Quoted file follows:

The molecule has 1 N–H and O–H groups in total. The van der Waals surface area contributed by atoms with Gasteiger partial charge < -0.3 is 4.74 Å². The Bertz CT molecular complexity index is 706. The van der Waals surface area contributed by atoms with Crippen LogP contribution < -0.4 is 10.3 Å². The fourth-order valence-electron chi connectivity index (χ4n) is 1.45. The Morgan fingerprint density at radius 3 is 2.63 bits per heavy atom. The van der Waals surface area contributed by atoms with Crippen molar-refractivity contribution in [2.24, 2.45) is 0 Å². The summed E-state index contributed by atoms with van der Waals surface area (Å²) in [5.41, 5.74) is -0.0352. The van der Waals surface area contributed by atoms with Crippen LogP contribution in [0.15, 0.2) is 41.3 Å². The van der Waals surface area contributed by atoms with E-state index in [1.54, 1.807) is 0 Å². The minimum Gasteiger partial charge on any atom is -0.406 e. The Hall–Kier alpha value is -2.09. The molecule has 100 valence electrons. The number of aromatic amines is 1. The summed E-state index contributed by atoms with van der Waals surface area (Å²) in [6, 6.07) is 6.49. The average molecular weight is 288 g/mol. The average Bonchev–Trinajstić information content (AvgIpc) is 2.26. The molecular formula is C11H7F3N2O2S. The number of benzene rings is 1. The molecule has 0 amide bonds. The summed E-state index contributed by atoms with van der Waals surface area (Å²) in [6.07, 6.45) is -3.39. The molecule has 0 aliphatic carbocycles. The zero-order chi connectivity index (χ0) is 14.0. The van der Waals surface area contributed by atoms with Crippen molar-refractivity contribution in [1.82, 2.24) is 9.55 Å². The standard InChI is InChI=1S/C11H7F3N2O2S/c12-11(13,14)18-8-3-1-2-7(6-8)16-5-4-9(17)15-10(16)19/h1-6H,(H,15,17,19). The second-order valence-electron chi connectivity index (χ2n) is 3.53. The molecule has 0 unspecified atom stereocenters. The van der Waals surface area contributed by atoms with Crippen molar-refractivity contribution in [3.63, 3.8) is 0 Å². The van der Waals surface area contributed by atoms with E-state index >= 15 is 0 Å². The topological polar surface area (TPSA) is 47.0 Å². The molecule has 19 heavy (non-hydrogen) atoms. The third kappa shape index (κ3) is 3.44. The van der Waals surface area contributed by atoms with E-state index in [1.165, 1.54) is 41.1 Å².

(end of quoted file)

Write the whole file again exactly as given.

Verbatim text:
The molecule has 1 N–H and O–H groups in total. The van der Waals surface area contributed by atoms with Gasteiger partial charge < -0.3 is 4.74 Å². The Bertz CT molecular complexity index is 706. The van der Waals surface area contributed by atoms with Crippen LogP contribution < -0.4 is 10.3 Å². The fourth-order valence-electron chi connectivity index (χ4n) is 1.45. The Morgan fingerprint density at radius 3 is 2.63 bits per heavy atom. The van der Waals surface area contributed by atoms with Crippen molar-refractivity contribution in [2.24, 2.45) is 0 Å². The summed E-state index contributed by atoms with van der Waals surface area (Å²) in [5.41, 5.74) is -0.0352. The van der Waals surface area contributed by atoms with Crippen LogP contribution in [0.15, 0.2) is 41.3 Å². The van der Waals surface area contributed by atoms with E-state index in [1.54, 1.807) is 0 Å². The minimum Gasteiger partial charge on any atom is -0.406 e. The Hall–Kier alpha value is -2.09. The molecule has 100 valence electrons. The number of aromatic amines is 1. The summed E-state index contributed by atoms with van der Waals surface area (Å²) in [6, 6.07) is 6.49. The average molecular weight is 288 g/mol. The average Bonchev–Trinajstić information content (AvgIpc) is 2.26. The molecular formula is C11H7F3N2O2S. The number of benzene rings is 1. The molecule has 0 amide bonds. The summed E-state index contributed by atoms with van der Waals surface area (Å²) in [6.07, 6.45) is -3.39. The molecule has 0 aliphatic carbocycles. The zero-order chi connectivity index (χ0) is 14.0. The van der Waals surface area contributed by atoms with Crippen molar-refractivity contribution in [1.82, 2.24) is 9.55 Å². The standard InChI is InChI=1S/C11H7F3N2O2S/c12-11(13,14)18-8-3-1-2-7(6-8)16-5-4-9(17)15-10(16)19/h1-6H,(H,15,17,19). The second-order valence-electron chi connectivity index (χ2n) is 3.53. The molecule has 0 unspecified atom stereocenters. The van der Waals surface area contributed by atoms with Crippen molar-refractivity contribution in [3.63, 3.8) is 0 Å². The van der Waals surface area contributed by atoms with E-state index >= 15 is 0 Å². The topological polar surface area (TPSA) is 47.0 Å². The molecule has 19 heavy (non-hydrogen) atoms. The third kappa shape index (κ3) is 3.44. The van der Waals surface area contributed by atoms with E-state index in [1.165, 1.54) is 41.1 Å².